Calling parents contesting the inclusion of sexually explicit content in school libraries “book burners” demonstrates a fundamental misunderstanding of parents, censorship, and the role of local elected officials. For the most part, the parents being accused of being book burners are emphatically not in favor of censorship. We sympathize with the challenges of balancing multiple worldviews and treasure Americans’ First Amendment protections.
The only arguments against removing sexually explicit, obscene materials from the libraries are strawmen — that removing anything from anyone at any time is “censorship.” However, removing sexually explicit materials from school libraries in no way censors ideas against a specific regime, government, or political idea. In fact, removing such materials from school libraries does not even remove the material from the public space. In fact, all of the books parents are contesting are available in the public domain to anyone who wants them. Removing this material from the school libraries simply ensures that school libraries are safe spaces for all children.
The second argument is that removing explicit materials removes representation. However, parent activists around the country have read hundreds of books in school libraries and found hundreds of books tell minority stories that do not contain sexually explicit content. No parent has ever requested that a book be removed because of representation, only inappropriate content.
The third argument is that parents should trust the professionals. Trust is earned. School librarians in many, if not most, cases have stated that they do not read materials prior to purchasing them. Librarians rely on publishers and book reviewers’ comments about books to determine appropriateness. Either these sources are lying to libraries so they purchase such material or school personnel think it is appropriate to provide such material. Either situation negates parents’ ability to trust school personnel to make age appropriate choices.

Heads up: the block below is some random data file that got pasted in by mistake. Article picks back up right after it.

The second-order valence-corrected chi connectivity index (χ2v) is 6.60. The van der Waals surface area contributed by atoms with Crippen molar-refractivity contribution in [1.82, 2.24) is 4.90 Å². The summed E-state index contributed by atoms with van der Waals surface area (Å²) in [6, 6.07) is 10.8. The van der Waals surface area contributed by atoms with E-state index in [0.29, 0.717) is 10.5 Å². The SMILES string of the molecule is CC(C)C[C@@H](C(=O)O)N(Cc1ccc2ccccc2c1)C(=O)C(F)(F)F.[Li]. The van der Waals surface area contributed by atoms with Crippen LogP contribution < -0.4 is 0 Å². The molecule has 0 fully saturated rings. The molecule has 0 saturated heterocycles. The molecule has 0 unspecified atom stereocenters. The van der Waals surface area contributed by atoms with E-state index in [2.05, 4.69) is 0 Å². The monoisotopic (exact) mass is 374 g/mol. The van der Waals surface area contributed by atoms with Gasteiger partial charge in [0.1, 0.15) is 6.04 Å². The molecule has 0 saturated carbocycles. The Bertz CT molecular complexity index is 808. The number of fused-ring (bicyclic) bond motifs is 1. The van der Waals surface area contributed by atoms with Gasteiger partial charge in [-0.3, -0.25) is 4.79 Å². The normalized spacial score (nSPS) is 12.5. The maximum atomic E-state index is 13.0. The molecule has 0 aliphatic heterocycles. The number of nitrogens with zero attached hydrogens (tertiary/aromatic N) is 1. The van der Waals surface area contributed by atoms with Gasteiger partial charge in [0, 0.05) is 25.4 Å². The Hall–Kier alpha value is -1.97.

The final argument in favor of such content is that parents can just restrict what their own kids have access to. Unfortunately, school librarians do not know all the content that is in their libraries, and so it is impossible to proactively limit a child’s access. Further, individually restricting books for children does not address the societal harm that exposing children to explicit content creates.
There is no question that sexually explicit content is in American schools. School librarians and administrators are not contesting that fact. The point of disagreement is in whether the “literary merit” of these works outweighs the lewd nature of the content. The completely subjective nature of “literary merit” is what makes consideration of laws and standards of public morality in the community so important when determining which books should be available to school children. Unfortunately, school libraries in many districts are not choosing books with either law or community standards in mind.
As citizens in a constitutional republic, the legitimate avenue by which American parents can provide feedback to the government is through their elected officials. Members of the school board are parents’ first point of contact in this system. In the 1982 Pico versus Island Trees School District decision, the Supreme Court ruled that school boards have the right to remove pervasively vulgar books from school libraries. In one of the opinions on the Pico decision, a Justice identified local school boards as the appropriate body to determine community standards for obscenity.
Parents petitioning their local school boards and to remove sexually explicit materials from school libraries is in no way governmental censorship of ideas. It is the way the democratic process should work. If parents cannot have their concerns addressed it means that the feedback and redress process is broken, which does not bode well for the stability of the Republic.